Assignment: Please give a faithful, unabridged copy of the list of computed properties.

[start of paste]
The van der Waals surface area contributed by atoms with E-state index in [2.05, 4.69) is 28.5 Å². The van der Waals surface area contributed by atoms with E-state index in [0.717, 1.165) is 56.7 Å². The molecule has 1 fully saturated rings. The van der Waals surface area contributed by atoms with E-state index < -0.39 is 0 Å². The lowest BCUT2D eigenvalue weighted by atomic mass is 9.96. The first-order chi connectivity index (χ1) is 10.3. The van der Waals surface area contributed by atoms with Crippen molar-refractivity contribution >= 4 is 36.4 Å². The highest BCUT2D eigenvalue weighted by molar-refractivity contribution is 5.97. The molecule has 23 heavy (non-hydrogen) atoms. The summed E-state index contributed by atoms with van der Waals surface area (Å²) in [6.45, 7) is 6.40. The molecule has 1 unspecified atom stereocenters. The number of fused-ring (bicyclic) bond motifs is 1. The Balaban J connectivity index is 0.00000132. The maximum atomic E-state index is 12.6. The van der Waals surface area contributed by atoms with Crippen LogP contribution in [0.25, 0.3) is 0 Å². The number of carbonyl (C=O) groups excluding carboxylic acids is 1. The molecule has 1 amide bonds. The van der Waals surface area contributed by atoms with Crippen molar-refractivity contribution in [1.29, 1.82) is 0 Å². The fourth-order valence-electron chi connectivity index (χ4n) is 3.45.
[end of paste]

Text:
The van der Waals surface area contributed by atoms with E-state index in [2.05, 4.69) is 28.5 Å². The van der Waals surface area contributed by atoms with E-state index in [0.717, 1.165) is 56.7 Å². The molecule has 1 fully saturated rings. The van der Waals surface area contributed by atoms with E-state index < -0.39 is 0 Å². The lowest BCUT2D eigenvalue weighted by atomic mass is 9.96. The first-order chi connectivity index (χ1) is 10.3. The van der Waals surface area contributed by atoms with Crippen molar-refractivity contribution >= 4 is 36.4 Å². The highest BCUT2D eigenvalue weighted by molar-refractivity contribution is 5.97. The molecule has 23 heavy (non-hydrogen) atoms. The summed E-state index contributed by atoms with van der Waals surface area (Å²) in [6.45, 7) is 6.40. The molecule has 1 unspecified atom stereocenters. The number of fused-ring (bicyclic) bond motifs is 1. The Balaban J connectivity index is 0.00000132. The maximum atomic E-state index is 12.6. The van der Waals surface area contributed by atoms with Crippen LogP contribution in [0.25, 0.3) is 0 Å². The number of carbonyl (C=O) groups excluding carboxylic acids is 1. The molecule has 1 amide bonds. The van der Waals surface area contributed by atoms with Crippen molar-refractivity contribution in [1.29, 1.82) is 0 Å². The fourth-order valence-electron chi connectivity index (χ4n) is 3.45.